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Traverse City residents raise $10K to save clock, bell

Michael Walton
Associated Press

Traverse City — The 114-year-old bell that used to chime hourly from its perch high atop Grand Traverse County’s courthouse fell silent almost 10 years ago.

A handful of the courthouse’s neighbors want to hear the music again.

“Next to the American flag, there’s nothing more iconic to communities than their courthouse bell and clock,” Peter Doren told the Traverse City Record-Eagle

Doren, a local attorney, is one of eight people who comprise a committee dedicated to raising money to fix the courthouse’s bell and restore its four clock faces — all without the help of public funding. The Save the Bell Tower committee thus far raised nearly $10,000 in private donations, including nearly $5,000 from one anonymous Boardman neighborhood resident.

The group isn’t interested in creating an audible reminder of time’s unending march forward, though that’s an inevitable side-effect of their efforts to restore the bell and clock. Instead, the committee hopes to preserve a symbol of Grand Traverse County’s history, and times long past.

“We don’t really need the bell to know the time, but it adds to our community, to make it what it is,” committee member Gary Schilkey said. “You can’t put a price on that.”

The courthouse, built at the turn of the 20th century, served as a focal point for life in Traverse City for decades, said Carol Hale, a committee member and former Traverse City mayor.

In the late 1960s and early 1970s, some in county government wanted to tear down the courthouse and replace it with a parking lot and new government facilities.

The courthouse’s future became a hot-button issue, until voters silenced the pro-demolition efforts by supporting a $1.7-million courthouse restoration referendum in 1975.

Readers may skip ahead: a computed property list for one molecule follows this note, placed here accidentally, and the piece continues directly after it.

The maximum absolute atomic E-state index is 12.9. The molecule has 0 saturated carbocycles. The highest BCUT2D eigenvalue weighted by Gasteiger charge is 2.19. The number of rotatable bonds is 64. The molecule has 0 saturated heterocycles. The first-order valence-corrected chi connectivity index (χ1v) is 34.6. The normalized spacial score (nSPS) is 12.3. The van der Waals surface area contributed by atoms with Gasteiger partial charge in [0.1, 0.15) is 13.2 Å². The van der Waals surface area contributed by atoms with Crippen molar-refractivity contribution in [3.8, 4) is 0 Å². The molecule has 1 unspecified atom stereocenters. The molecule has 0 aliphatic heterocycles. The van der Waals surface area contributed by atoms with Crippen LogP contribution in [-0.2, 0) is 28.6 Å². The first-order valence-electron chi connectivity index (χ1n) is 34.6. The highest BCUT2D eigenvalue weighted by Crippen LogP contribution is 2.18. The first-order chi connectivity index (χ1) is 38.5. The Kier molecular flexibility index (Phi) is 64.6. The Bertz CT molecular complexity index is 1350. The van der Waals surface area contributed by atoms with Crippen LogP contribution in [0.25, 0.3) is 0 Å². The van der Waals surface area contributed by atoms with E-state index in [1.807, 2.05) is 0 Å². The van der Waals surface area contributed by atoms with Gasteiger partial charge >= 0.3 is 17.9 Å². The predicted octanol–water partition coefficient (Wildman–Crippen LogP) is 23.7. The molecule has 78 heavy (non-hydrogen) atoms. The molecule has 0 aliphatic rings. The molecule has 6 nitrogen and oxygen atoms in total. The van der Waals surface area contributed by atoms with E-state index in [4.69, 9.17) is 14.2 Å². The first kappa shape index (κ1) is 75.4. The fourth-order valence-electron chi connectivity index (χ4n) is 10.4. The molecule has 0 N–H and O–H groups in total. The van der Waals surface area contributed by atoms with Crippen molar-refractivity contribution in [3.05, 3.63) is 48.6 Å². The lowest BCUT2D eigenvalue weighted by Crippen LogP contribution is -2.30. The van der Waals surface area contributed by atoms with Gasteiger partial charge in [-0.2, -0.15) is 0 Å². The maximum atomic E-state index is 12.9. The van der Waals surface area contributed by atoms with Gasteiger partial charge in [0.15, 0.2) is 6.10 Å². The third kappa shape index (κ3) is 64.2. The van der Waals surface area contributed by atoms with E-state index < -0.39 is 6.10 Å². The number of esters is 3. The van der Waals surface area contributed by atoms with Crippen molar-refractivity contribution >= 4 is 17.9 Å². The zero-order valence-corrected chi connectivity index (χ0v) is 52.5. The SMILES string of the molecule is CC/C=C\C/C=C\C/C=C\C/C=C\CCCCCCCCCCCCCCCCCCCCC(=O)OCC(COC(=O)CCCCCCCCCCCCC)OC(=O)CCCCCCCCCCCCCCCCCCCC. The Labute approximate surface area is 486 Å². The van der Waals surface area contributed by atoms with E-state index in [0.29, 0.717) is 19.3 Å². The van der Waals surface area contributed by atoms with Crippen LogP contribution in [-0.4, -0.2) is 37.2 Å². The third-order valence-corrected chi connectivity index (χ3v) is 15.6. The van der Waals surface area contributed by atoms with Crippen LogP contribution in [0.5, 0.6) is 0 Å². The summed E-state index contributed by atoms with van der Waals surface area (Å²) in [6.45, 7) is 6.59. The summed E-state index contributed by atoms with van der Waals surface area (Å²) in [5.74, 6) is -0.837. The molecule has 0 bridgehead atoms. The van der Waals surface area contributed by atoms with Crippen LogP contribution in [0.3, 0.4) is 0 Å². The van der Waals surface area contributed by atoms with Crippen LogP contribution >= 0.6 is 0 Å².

The referendum came after two separate citizens committees formed and drummed up support to save the courthouse.

One of the groups on May 3, 1975 — three days before the referendum — held a rally on the courthouse steps. That event also turned into a controversy.

That same day county officials decided to clean out the courthouse’s attic, said Hale, an active participant in the 1975 drive to save the courthouse.

Clean-up crews cleared out old boxes, boards, light fixtures and more in the quickest way possible: They opened an attic window and pitched the debris onto the ground below, the same spot where the rally was scheduled to take place.

But the cleanup move, in Hale’s estimation, generated a lot of publicity, and in the end helped the restoration campaign more than it hurt it.

“The TV cameras where there, thank God,” Hale said.

The group trying to restore the bell hopes to hold a new rededication ceremony on the courthouse’s lawn in May, after its restoration is complete. County officials have already ordered the necessary new bell parts.

The committee’s efforts will then focus on raising money to restore the four clock faces that cover each side of the courthouse tower.